Bak­ing sea­son: From gin­ger to fam­ily recipes, we give ideas

Sprin­kle a lib­eral dash to cook­ies, candy and hol­i­day cock­tails.

Austin American-Statesman - - FRONT PAGE - By Melissa Martinez mmartinez@states­man.com Ginger­bread isn’t the only spiced treat you can make with gin­ger root. Gin­ger cook­ies, gin­ger pound cake balls and can­died gin­ger are de­li­cious ad­di­tions to your Christ­mas dessert ta­ble. THAO NGUYEN / AMERICANST

Christ­mas bak­ing is known for a few sta­ples — roll-out sugar cook­ies, fruit­cake, ginger­bread houses — but not much that deeply in­spires me as a baker. So this year, I de­cided to go be­yond the stale house cov­ered in old can­dies and dis­cover what else gin­ger has to ofier.

Year-round, I en­joy snack­ing on can­died gin­ger and drink­ing bot­tle af­ter bot­tle of strong gin­ger beer for the ex­cit­ing taste and al­leged health ben­ef­flts. I of­ten fflnd my­self look­ing at pur­chased prod­ucts like can­died gin­ger, won­der­ing how hard it really would be to make them in my home.

The process of can­dy­ing gin­ger — peel­ing, slic­ing, cook­ing, coat­ing and dry­ing the gin­ger — turned out to be time-con­sum­ing, but not at all dif­fi­cult. If you don’t mind (or like me, ab­so­lutely love) the bite of gin­ger, the can­died pieces make for a de­light­ful, ad­dic­tive snack.

If those are too strong for your tastes, you can use the gin­ger for your fa­vorite hol­i­day recipes — a soft, sweet gin­ger cookie gets spiced up when you add chopped crys­tal­lized gin­ger. Or, you can take a sim­ple pound cake, vanilla frost­ing and mix it up with the can­died gin­ger, cover it in dark choco­late and sprin­kle more gin­ger on top for gin­ger pound cake balls.

Both recipes sur­rounded by sparkling pieces of crys­tal­lized gin­ger make a beau­ti­ful ad­di­tion to any hol­i­day party or Christ­mas dessert ta­ble. They also can be pack­aged in cel­lo­phane bags or gift boxes for an im­pres­sively tasty present.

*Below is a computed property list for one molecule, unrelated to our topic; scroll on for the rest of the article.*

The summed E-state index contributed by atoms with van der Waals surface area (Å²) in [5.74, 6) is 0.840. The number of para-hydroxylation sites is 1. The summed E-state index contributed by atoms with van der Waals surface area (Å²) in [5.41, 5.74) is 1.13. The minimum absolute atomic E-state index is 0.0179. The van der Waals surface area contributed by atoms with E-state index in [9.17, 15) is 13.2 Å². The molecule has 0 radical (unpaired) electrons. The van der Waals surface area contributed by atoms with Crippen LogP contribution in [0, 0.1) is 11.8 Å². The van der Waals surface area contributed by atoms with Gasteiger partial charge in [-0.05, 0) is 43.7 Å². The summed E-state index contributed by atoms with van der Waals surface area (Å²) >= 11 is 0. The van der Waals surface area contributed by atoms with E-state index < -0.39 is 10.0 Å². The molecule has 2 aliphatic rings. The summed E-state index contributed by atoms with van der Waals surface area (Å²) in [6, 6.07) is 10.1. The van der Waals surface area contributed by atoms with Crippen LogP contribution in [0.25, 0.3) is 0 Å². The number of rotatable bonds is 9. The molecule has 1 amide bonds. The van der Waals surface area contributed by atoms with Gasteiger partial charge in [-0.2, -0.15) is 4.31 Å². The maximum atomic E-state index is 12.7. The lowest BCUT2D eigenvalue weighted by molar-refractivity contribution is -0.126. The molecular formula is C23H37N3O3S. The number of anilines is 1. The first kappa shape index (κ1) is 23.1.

If your friends are the DIY­types, you can in­clude di­rec­tions on how they, too, can candy their own gin­ger.

If you’re work­ing last minute, you can fflnd crys­tal­lized gin­ger at most gro­cery stores. One ben­ef­flt to can­dy­ing it your­self is the gin­ger syrup that re­sults — you can use this for a sweet kick in hol­i­day cock­tails or co­coa, or add some seltzer for home­made gin­ger ale — a great rem­edy for tummy trou­bles that pop up af­ter hol­i­day overeat­ing.

An easy trick to peel gin­ger is to use the edge of a spoon. Just place your thumb on the back of the bowl of the spoon, scrap­ing the outer layer of the gin­ger away from you. Gin­ger, as a root, is fairly tough, so with this method, you boil the slices twice be­fore can­dy­ing to ten­der­ize. 1 lb. fresh gin­ger, peeled cups sugar,plus about 1/2 cup for coat­ing Pinch salt

Slice gin­ger thinly and place in a pot with enough water to cover. Bring the water to a boil, re­duce heat and sim­mer gin­ger for 10 min­utes. Use a strainer to re­move gin­ger and dis­card the water. Re­fill the pot with fresh water and re­peat this step.

Af­ter the gin­ger has been boiled twice and drained, add sugar, 4 cups water and pinch of salt to the pot with the gin­ger slices and cook for about an hour over medium heat, or un­til the liq­uid is the con­sis­tency of thin honey. If you have a candy ther­mome­ter, cook un­til the tem­per­a­ture reaches 225 de­grees.

Re­move from heat and strain the gin­ger, re­serv­ing the gin­ger sim­ple syrup for an­other use, such as gin­ger ale.

Toss the drained slices in a shal­low bowl filled with about half a cup gran­u­lated sugar. Shake off the ex­cess sugar and spread gin­ger pieces out in a sin­gle layer on a cool­ing rack. (I used a cookie sheet lined with parch­ment pa­per) Leave out to dry overnight. You can store the can­died gin­ger at room tem­per­a­ture for a few months.

Note: Store the gin­ger sim­ple syrup in the fridge for up to three months. You can sweeten tea or other drinks with the syrup. To make home­made gin­ger ale, add four ta­ble­spoons of gin­ger syrup to a large pint glass and top with seltzer or other sparkling water. — Adapted from a tech­nique on Davi­dLe­bovitz.com

Gin­ger cook­ies can be good for gift­ing.

THAO nguyen / FOR amer­i­can-states­man

Can­died gin­ger adds fla­vor and va­ri­ety to your Christ­mas dessert ta­ble.

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